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Soundtrack review: Paycheck (John Powell – 2004)

Composer of the month John Powell month

Soundtrack review: Paycheck (John Powell – 2004)


I remember the movie “Paycheck” very well. It was one of those smart Sci-fi stories adapted from the works of Phillip K. Dick and I went to see it in the cinema as soon as it came out. I don’t remember much of the score though. This review is part of “John Powell month”. Now I’ve explored all of Powell’s action / thriller scores and quite a few of them came up short for me. I couldn’t connect with them and I felt they were a little too generic. I also found a few brilliant gems. Let’s see where “Paycheck” ends up.

The “Main titles” are about as generic as they come unfortunately. “20 items” doesn’t get better. It sounds like the light instrumental music you could hear at an event when people arrive, before the actual thing starts. Some joyful string sounds and nothing more, no heart, no feeling.

The score seems to settle in this zone. I am getting impatient because I cannot connect to the music. It’s action alright but way too light for a standalone listen. I remember how the movie moved and I imagine the music served as just an echo intended to keep the viewer focused on what was going on on screen. Even when the tone slightly changes, like in “Mirror message” the music doesn’t get better. It just feels like sound effects pasted together into not very coherent cues.

“Imposter” finally gives signs of digging a little deeper. It gets my attention with some soft piano notes which announce nothing good and with a creepy atmosphere. This piece is an improvement over what I heard so far in “Paycheck”. The feeling of frustration returns with “Hog chase part 1”. It doesn’t sound like the music is taking itself very seriously. I know the story is full of illusion and deception so the music might want to reflect that but I jut can’t connect with it. I get the same sensation I got when listening to Brian Tyler’s “Now you see me”. A lot of people loved that score but for me it was too thin and I don’t remember anything from it.

“Hog chase part 2” is a little better because it shows seeds of what is going to become part of “Hancock”, one of the John Powell scores I really like. This kind of music worked very well there but the context was different. Still this track is the best I’ve heard on this score so far. The celebration sound is at least fun and the small fanfare inserts work. “I don’t remember” keeps some sort of momentum with an interesting and reflective piano motif. The music is suddenly serious and has some meaning. “Tomorrow’s headlines” makes it three enjoyable tracks in a row. I seem to be happy when the mood gets a little quieter.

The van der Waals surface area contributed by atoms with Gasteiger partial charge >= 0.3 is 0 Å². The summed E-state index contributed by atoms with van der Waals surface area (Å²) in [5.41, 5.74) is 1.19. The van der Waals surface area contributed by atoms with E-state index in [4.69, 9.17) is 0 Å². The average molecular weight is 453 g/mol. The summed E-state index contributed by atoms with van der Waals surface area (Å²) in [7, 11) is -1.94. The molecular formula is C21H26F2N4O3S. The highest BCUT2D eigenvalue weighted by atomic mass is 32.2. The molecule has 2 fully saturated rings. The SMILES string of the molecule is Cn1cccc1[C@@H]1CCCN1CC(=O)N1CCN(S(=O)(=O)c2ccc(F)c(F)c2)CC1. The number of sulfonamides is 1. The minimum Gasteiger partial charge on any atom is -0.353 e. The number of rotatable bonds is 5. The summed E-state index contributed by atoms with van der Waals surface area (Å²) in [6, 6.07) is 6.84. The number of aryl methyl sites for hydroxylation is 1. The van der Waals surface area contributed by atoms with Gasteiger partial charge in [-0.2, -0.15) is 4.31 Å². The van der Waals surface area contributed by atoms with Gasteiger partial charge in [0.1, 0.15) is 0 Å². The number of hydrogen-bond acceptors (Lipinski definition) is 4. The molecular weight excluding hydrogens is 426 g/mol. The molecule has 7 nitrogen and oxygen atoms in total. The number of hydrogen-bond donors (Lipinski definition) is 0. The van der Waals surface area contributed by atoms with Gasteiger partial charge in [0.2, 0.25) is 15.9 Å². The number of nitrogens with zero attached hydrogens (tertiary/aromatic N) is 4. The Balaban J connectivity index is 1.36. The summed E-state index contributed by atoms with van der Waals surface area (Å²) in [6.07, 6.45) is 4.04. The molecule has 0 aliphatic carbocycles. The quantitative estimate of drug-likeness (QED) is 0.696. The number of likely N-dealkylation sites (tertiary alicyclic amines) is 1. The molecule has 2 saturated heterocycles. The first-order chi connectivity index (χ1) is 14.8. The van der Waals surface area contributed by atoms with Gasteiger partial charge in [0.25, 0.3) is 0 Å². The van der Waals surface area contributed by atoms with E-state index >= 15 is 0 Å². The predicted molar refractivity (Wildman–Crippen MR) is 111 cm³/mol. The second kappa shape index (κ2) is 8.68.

I sigh and prepare for two cues making for 13 minutes in total. Maybe they will provide some excellence. The first one is “Future tense” and I am happy when it becomes past tense. “Fait accompli” tries to muster some suspense and brings shadows of an orchestral among all the electronic effects.

Just like “The italian job” or “Fair game”, “Paycheck” ends up as a generic and uniteresting thriller score for me. I am puzzled because I know how great John Powell can be when he is good. At least the final cue “Rachel’s party” plays very well with the strings and at least saves the final impression.

Cue rating: 71 / 100

Total minutes of excellence: 0 / 47

Album excellence: 0%


Mihnea Manduteanu

I have been listening to film music for 25 years and writing about it since 2014. I've written over 1000 reviews and I can't imagine myself doing anything else. I am also a member of IFMCA (International Film Music Critics Association).

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